The Oakland Athletics' 2010 season was their 42nd in Oakland, California. It was also the 110th season in franchise history. The team finished second in the American League West with a record of 81-81.

The Athletics' 2010 season is remembered mainly for Dallas Braden's perfect game. Braden accomplished the feat on May 9, 2010 against the visiting Tampa Bay Rays. The Rays had the league's best record at the time.

The season also saw Oakland's starting rotation improve greatly. The Athletics, led by a trio of promising young starters (Gio González, Trevor Cahill, and Brett Anderson), ultimately posted the American League's lowest earned run average in 2010. All told, the team allowed some 135 fewer runs than it did in 2009. Cahill, along with closer Andrew Bailey, would be rewarded for their strong performance with All-Star selections.

The 2010 season was the only non-losing season of manager Bob Geren's tenure. Geren would ultimately be fired midway through the Athletics' 2011 season.

2012 in baseball

The following are the baseball events of the year 2012 throughout the world.

Dennis Martínez's perfect game

On July 28, 1991, Dennis Martínez of the Montreal Expos pitched the 13th perfect game in Major League Baseball history, blanking the Los Angeles Dodgers 2-0 at Dodger Stadium. A native of Granada, Nicaragua, Martínez became the first pitcher born outside of the United States to pitch a perfect game. (He has since been joined by Venezuela native Félix Hernández, who pitched a perfect game in 2012.) The perfect game also made the Dodgers, the losing team in Tom Browning's perfect game in 1988, the first team to be on the losing end of consecutive perfect games; they have since been joined by the Tampa Bay Rays, who were the losing team in Mark Buehrle's perfect game in 2009 and Dallas Braden's perfect game the following year. After completing the perfect game, Martínez slowly walked into the Dodger Stadium dugout, sat down by himself and cried.

The perfect game is the last of four no-hitters in Montreal Expos history, Bill Stoneman having pitched two, in 1969 (the franchise's inaugural season, and only nine games into its history) and 1972, and Charlie Lea in 1981. After the 2004 season, the franchise moved to Washington, D.C., where it became the Washington Nationals, and would not record the first no-hitter in its Washington history until Jordan Zimmermann no-hit the Miami Marlins on September 28, 2014.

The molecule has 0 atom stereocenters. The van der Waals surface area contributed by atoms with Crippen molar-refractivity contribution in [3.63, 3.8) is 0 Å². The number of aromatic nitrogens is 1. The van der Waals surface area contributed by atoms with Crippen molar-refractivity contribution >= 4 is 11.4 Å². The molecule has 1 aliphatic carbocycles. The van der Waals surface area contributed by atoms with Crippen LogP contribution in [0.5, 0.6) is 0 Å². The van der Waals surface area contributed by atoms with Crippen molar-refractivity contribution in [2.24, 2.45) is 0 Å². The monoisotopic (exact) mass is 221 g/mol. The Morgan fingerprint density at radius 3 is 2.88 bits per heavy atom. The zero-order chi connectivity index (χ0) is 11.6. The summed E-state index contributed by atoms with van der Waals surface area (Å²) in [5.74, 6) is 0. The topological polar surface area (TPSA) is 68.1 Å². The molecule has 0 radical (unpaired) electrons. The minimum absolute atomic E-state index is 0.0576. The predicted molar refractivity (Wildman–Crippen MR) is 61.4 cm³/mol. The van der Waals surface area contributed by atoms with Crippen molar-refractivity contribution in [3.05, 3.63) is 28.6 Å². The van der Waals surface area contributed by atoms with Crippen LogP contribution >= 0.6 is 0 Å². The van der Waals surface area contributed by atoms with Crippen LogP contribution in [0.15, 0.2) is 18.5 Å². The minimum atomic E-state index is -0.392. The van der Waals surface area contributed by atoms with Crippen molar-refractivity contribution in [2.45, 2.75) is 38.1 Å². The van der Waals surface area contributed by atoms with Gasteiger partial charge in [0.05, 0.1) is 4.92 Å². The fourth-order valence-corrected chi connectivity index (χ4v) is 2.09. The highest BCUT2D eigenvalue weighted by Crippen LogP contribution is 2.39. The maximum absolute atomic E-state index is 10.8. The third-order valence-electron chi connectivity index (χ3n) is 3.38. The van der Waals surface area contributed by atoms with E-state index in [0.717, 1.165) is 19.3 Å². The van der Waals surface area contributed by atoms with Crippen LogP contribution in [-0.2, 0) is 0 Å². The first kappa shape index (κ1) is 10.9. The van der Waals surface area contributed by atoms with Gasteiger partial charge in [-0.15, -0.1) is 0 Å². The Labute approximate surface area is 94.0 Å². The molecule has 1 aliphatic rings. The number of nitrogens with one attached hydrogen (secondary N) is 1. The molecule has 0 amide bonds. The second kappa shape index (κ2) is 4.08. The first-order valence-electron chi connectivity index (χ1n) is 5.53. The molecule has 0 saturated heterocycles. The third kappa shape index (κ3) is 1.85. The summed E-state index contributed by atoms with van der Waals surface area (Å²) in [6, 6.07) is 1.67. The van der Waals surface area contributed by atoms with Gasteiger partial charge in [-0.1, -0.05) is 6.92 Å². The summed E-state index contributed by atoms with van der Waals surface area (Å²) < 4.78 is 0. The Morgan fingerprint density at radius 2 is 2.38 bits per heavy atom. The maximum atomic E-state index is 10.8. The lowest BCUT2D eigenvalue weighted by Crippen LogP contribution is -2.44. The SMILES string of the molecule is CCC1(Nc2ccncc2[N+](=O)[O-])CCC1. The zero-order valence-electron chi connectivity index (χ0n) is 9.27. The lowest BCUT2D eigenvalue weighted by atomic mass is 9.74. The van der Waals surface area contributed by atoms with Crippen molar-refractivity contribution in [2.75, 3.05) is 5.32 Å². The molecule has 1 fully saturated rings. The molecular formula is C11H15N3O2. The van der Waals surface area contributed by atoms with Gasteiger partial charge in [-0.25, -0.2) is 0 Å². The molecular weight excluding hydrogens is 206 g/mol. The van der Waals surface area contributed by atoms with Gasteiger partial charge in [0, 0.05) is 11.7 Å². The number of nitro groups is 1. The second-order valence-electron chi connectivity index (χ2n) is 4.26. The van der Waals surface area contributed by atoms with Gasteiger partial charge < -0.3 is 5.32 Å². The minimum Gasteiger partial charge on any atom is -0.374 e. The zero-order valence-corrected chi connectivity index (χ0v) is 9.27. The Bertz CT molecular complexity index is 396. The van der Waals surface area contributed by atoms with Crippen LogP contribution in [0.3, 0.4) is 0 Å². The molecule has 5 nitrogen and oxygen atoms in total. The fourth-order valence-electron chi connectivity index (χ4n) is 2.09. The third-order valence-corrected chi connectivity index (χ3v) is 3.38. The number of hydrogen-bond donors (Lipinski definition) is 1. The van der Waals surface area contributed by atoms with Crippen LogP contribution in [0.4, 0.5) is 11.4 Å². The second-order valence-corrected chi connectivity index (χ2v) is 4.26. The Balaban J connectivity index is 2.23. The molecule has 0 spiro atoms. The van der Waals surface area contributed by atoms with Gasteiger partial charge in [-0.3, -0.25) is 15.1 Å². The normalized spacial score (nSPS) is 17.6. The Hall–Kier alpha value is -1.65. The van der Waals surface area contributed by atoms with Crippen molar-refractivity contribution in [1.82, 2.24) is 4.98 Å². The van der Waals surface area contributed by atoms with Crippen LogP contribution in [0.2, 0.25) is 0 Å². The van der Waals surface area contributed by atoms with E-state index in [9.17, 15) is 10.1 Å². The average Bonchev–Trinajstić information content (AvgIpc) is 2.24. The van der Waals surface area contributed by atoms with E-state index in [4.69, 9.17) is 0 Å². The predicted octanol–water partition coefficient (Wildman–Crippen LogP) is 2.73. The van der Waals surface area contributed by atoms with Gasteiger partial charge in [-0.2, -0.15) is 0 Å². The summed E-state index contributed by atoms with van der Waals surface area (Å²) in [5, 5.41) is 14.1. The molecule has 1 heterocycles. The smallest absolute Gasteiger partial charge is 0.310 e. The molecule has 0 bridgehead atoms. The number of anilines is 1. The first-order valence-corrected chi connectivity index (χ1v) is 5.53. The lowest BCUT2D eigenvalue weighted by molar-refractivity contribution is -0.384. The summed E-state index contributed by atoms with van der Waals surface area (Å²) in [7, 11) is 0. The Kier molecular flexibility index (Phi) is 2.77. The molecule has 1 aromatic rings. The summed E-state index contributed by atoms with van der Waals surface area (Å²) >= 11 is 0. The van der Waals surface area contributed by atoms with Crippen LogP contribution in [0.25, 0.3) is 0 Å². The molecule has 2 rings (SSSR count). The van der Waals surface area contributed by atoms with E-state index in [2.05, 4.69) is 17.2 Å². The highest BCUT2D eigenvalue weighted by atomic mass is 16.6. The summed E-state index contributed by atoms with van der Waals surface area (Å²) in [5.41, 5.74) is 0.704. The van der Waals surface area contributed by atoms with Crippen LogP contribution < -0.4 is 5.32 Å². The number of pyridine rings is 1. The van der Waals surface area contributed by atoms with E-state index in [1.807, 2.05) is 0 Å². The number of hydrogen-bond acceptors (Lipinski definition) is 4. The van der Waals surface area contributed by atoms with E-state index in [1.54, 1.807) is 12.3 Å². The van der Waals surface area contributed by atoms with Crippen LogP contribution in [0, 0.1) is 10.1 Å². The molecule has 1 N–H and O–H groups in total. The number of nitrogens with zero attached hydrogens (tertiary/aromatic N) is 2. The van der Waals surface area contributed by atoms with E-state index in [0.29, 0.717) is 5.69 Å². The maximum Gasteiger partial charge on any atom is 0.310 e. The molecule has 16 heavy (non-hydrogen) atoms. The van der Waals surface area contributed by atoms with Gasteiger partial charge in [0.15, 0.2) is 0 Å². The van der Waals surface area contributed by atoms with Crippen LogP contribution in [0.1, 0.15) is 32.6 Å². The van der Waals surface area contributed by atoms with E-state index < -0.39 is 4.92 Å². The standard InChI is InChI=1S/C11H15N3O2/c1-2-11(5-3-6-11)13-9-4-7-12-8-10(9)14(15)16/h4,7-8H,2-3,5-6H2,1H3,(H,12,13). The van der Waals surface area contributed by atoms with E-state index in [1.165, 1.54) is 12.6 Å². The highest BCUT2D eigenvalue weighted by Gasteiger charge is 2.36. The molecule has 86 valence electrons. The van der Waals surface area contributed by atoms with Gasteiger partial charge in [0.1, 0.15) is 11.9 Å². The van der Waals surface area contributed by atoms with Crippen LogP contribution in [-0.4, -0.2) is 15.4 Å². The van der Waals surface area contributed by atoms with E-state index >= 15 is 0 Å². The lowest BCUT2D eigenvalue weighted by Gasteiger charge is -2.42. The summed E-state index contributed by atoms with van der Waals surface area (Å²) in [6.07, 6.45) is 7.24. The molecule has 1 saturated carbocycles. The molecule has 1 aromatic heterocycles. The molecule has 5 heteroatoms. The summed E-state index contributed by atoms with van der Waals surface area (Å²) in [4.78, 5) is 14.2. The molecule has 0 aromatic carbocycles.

Jim Joyce

James Alfred Joyce III (born October 3, 1955) is a former American professional baseball umpire. He worked in the American League (AL) from 1987 to 1999 and throughout Major League Baseball (MLB) from 2000 to 2016. He wore uniform number 66 for MLB and number 6 while in the AL. His strike call was extremely loud and enthusiastic, similar to that of retired umpire Bruce Froemming.

He became infamous for an incorrect safe call in Armando Galarraga's near-perfect game in June 2010. Prior to this, an ESPN The Magazine poll of MLB players called Joyce the best umpire in the game. He also called an obstruction rule in the bottom of the ninth in Game 3 of the 2013 World Series that helped the St. Louis Cardinals to a win over the Boston Red Sox. In 2012, Joyce was promoted to interim crew chief, replacing injured umpire John Hirschbeck. His crew consisted of Jim Reynolds, Mike DiMuro, and James Hoye. Joyce was promoted to regular crew chief prior to the 2013 season.

Jim Wolf

James Michael Wolf (born July 24, 1969) is a Major League Baseball umpire. He joined the major league staff in 1999 after working in the Arizona Rookie League, the South Atlantic League, the California League, the Texas League and the Pacific Coast League. He wears uniform number 28.

Ken Korach

Kenneth Louis "Ken" Korach (born January 30, 1952) is an American sports commentator for the Oakland Athletics and published author.

Landon Powell

Landon Reed Powell (born March 19, 1982) is an American collegiate baseball coach and former professional catcher. Powell played in Major League Baseball for the Oakland Athletics from 2009 to 2011. He was the catcher during Dallas Braden's perfect game on May 9, 2010.

List of Major League Baseball no-hitters

This is a list of no-hitters in Major League Baseball history. In addition, all no-hitters that were broken up in extra innings or were in shortened games are listed, although they are not currently considered official no-hitters. (Prior to 1991, a performance in which no hits were surrendered through nine innings or in a shortened game was considered an official no-hit game.) The names of those pitchers who threw a perfect game no-hitter are italicized. For combined no-hitters by two or more pitchers on the same team, each is listed with his number of innings pitched. Games which were part of a doubleheader are noted as either the first game or second game. The most recent no-hitter was pitched by Aaron Sanchez, Will Harris, Joe Biagini, and Chris Devenski of the Houston Astros on August 3, 2019.